For people facing the end of life, having open, constructive conversations about dying is vital, but establishing that dialogue isn’t easy. With so much emphasis on saving lives, sometimes the medical profession can overlook the importance of improving lives – especially if there isn’t long left.
“It’s easy, especially for healthcare professionals, to want to fix it all the time,” Keith Mitchell explains. “But some things we can’t fix. So if we can’t fix it, how can we make it as good as we can for those people? Really we want to emphasise the importance of a ‘good death’.”
It’s a beautiful May morning at the Force Cancer Centre, and the veranda doors are wide open, letting in the sunlight and fresh air. Based at Royal Devon and Exeter Hospital (RD&E), the centre is shaded by trees and surrounded by beautifully landscaped gardens. Inside, a team of volunteers welcome everyone with a cup of tea, a biscuit and friendly smile.
Keith Mitchell, clinical lead at the centre and RD&E hospital, explains each of the centre’s facilities, from the private rooms for counselling and holistic therapy, to the airy meeting spaces, where group support sessions take place. The walls throughout the centre are decorated with bright paintings, patients’ art therapy work, Keith says. There is nothing that feels clinical about the Force Centre, nothing that seems unwelcoming.
Patients can relax in the garden at the Force Cancer Centre
“It’s all charity run,” says Keith. “It’s a space for the people of Exeter, from the people of Exeter, and it's their contributions that help keep it going.”
Keith began his career in psychiatry, training in mental health nursing before going on to general training. Over the course of his career, he has worked in a wide range of departments, including casualty, coronary care, diabetes and genetic research. Now he is working with a team of medical professionals and volunteers at the Force Cancer Centre, helping anyone who has a cancer diagnosis, as well as those people caring for them.
While many of the patients who use the centre will be successfully treated and go on to live long lives, some will be coming to terms with a non-curable diagnosis. Keith and his team strive to prepare these patients for the end of life and help them make the most of their final days.
“Everybody’s going to be different,” says Keith. “With some people I can have a quite frank discussion and others, you know that the time isn’t right. But sometimes the time will become right and it’s making sure that you fire those warning shots, you make them feel comfortable, so that they can talk about it. And it’s better if we can get them talking about it earlier, if possible.
“The first thing people ask when they’ve been given a diagnosis that we can’t cure, is ‘How long, doc?’ But they don’t understand the significance of knowing. We don’t look at life as dates in calendars – you live from day to day.
“So how can we get people to think differently? To get the cup from being half empty to being half full, to grasp that moment and live their life as they would normally do? It’s about living with a diagnosis instead of dying with a diagnosis.”
The reception at the Force Cancer Centre, where patients can have a cup of tea and chat with friendly volunteers
However, Keith has his sights set not just on encouraging dying patients to talk about end of life issues – he wants everyone to think about how they want to spend their final days, and what will happen when they die.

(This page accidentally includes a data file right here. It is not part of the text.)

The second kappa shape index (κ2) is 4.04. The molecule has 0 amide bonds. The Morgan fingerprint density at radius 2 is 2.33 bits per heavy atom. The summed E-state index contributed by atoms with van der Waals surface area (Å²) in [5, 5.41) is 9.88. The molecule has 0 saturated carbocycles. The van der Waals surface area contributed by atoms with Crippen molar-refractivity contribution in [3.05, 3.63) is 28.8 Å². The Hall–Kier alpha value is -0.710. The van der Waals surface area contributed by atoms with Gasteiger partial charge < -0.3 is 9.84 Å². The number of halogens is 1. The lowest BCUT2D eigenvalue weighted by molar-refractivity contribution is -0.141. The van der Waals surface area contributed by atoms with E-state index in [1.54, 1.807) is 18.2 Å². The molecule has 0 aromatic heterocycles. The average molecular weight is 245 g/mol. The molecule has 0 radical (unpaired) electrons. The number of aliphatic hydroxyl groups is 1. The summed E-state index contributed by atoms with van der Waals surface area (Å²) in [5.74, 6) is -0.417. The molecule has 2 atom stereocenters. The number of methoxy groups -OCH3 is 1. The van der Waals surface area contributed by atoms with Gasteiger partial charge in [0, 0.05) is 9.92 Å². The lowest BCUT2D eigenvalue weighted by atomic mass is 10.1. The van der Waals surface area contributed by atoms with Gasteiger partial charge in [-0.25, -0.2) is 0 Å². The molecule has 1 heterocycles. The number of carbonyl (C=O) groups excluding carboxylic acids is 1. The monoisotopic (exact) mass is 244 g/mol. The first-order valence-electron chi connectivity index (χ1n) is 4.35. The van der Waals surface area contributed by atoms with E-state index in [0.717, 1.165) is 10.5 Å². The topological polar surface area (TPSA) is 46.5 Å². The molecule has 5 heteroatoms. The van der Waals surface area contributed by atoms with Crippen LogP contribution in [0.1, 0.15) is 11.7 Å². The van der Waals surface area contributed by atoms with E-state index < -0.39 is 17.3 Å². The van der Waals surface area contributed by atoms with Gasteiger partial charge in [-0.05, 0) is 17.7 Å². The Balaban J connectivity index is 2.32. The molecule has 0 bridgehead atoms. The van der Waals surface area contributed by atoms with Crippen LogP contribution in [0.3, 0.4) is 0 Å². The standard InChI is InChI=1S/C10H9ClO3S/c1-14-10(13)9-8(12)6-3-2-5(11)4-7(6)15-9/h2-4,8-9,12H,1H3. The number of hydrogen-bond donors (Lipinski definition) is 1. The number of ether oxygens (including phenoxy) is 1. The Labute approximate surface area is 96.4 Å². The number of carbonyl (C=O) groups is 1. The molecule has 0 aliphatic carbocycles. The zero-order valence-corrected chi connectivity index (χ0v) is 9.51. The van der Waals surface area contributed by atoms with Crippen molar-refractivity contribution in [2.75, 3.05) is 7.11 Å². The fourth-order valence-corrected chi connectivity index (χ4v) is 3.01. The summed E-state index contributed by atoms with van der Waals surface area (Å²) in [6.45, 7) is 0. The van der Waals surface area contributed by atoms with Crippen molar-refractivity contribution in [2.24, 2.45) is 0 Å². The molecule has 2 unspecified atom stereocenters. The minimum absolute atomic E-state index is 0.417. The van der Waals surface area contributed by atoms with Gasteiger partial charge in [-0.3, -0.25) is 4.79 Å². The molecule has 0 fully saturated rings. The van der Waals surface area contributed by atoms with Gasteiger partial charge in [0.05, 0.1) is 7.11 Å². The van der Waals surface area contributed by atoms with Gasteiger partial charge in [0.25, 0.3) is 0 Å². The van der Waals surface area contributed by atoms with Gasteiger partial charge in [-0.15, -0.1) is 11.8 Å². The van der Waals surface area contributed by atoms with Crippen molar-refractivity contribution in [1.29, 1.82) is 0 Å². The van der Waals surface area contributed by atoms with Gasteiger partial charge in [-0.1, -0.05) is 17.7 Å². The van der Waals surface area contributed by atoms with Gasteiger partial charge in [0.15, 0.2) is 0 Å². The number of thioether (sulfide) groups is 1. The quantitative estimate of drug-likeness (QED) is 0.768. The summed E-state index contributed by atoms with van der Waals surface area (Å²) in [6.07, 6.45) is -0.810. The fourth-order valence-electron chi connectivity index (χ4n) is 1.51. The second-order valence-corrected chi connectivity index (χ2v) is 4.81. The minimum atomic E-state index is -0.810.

“We’ve got to stop thinking about end of life as something that we should only talk about if we’ve got a life-limiting disease,” he says. “When I worked in casualty, a lot of people went to work and never came home. The family never had a chance to say goodbye and have those intimate conversations.”
During Dying Matters Awareness Week, Keith has aimed to get visitors, patients and professionals talking about death, dying and bereavement, breaking the taboo that stifles so many important conversations.
Keith Mitchell and colleague Sue Bignall at Royal Devon and Exeter Hospital
“It’s an opportunity to let people know that you don’t have to be dying to think about dying matters,” he says. “We wait until we’ve got a serious illness and then decide, ‘I’d better do a will.’ But if we did it much earlier, there’s so much more we could be doing with that time.
“I usually start the ball rolling by talking about what’s important to me,” he explains. “I want Monty Python’s ‘Always Look on the Bright Side of Life’ when I’m being carried in to the funeral service. I’m always smiling. I’ll be cremated and my ashes will go into one place, so that people can come and talk to me when they're having a bad day. When the curtains draw around at the end of the funeral, they’ll play David Bowie’s ‘Ashes to Ashes’.”
You might think that death is the last thing people want to think about as they walk into a hospital, but within seconds of Keith arriving to man the Dying Matters stand, visitors begin chatting and sharing stories. People ask for information about organ donation, open up about their own experiences of bereavement, and discuss the importance of having conversations about the end of life.
As part of Dying Matters Awareness Week, Keith has also been visiting hospitals across Devon, highlighting how all healthcare professionals can play a part in starting important end of life conversations.
“It’s our responsibility to empower. We’re good at disempowering people – we’ve got to hand back some of that ownership to them and give them permission to talk about it. We need to normalise the conversation, instead of making it a taboo subject.”